Luckily, you can readily look up elevation and barometric pressure data on the internet.To perform the calculations, you can download a steam-point calculator (Metric, English).*To do the measurement, you will need a hot plate, a stainless-steel beaker (or a glass beaker wrapped with aluminum foil on the outer side) at least 20 cm (approximately 8 in.) deep, a clamp to hold the test thermometer in place, and a silicone-rubber sheet to cover the beaker.
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See Reference 1 from NIST for more details on how to make this type of ice melting point.
Measurement at the steam point (100 °C)The steam point is not as commonly used as the ice point, but it provides a good method to verify thermometers at a second temperature.
In this method, you create steam by boiling water in a beaker.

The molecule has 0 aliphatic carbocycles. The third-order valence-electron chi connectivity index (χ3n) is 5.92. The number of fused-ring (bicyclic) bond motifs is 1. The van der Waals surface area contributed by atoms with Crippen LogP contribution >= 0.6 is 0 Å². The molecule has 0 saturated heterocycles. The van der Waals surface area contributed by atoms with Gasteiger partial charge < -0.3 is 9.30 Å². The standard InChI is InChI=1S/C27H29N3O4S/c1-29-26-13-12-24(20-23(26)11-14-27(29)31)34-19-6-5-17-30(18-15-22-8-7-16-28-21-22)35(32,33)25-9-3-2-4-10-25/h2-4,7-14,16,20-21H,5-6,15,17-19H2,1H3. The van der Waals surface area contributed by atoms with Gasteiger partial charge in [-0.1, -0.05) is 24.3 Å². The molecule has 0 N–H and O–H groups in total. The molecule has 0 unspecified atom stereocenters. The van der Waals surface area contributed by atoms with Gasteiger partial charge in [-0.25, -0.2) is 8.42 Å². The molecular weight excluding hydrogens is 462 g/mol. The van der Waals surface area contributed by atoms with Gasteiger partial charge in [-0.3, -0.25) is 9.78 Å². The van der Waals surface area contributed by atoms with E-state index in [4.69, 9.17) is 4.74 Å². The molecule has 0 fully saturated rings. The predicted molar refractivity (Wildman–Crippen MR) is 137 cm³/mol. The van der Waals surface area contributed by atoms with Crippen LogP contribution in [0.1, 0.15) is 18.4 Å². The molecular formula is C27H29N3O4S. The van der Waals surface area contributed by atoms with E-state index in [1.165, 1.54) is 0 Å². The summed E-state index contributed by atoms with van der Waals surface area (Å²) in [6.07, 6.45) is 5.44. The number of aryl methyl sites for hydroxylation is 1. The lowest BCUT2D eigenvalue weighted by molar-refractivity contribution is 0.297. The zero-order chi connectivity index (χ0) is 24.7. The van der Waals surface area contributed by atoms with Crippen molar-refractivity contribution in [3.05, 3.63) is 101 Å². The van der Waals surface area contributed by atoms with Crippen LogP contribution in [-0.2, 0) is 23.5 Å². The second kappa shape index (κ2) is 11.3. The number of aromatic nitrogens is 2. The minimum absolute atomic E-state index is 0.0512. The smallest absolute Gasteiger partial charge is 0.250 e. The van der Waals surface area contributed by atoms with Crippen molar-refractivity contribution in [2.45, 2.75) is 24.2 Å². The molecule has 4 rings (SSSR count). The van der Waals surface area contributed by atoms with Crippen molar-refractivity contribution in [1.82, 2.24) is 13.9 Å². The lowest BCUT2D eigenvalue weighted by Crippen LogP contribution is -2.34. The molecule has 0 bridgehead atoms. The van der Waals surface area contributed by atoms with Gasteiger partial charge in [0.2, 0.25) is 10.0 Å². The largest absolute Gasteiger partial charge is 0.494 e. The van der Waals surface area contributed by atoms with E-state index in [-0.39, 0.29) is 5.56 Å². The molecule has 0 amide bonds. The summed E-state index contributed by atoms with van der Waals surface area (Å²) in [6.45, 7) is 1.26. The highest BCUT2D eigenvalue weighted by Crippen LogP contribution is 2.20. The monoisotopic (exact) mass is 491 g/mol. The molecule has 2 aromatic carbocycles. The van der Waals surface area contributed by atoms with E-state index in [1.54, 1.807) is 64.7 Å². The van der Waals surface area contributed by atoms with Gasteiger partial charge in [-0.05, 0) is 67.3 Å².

For temperature measurements above 100 °C, NIST's Temperature and Humidity Group (THG) recommends checking the thermometer at the steam point (e.g. If the device is used over a broader range (e.g., –196 °C to 500 °C), THG recommends combining the ice melting point with inspection of historical calibration records and periodic recalibrations to determine if the thermometers are drifting.
Organic-Liquid-Filled Glass Thermometers These thermometers require visual inspection of the liquid column for breaks in the column if the thermometer has been shipped, stored horizontally, or cooled rapidly.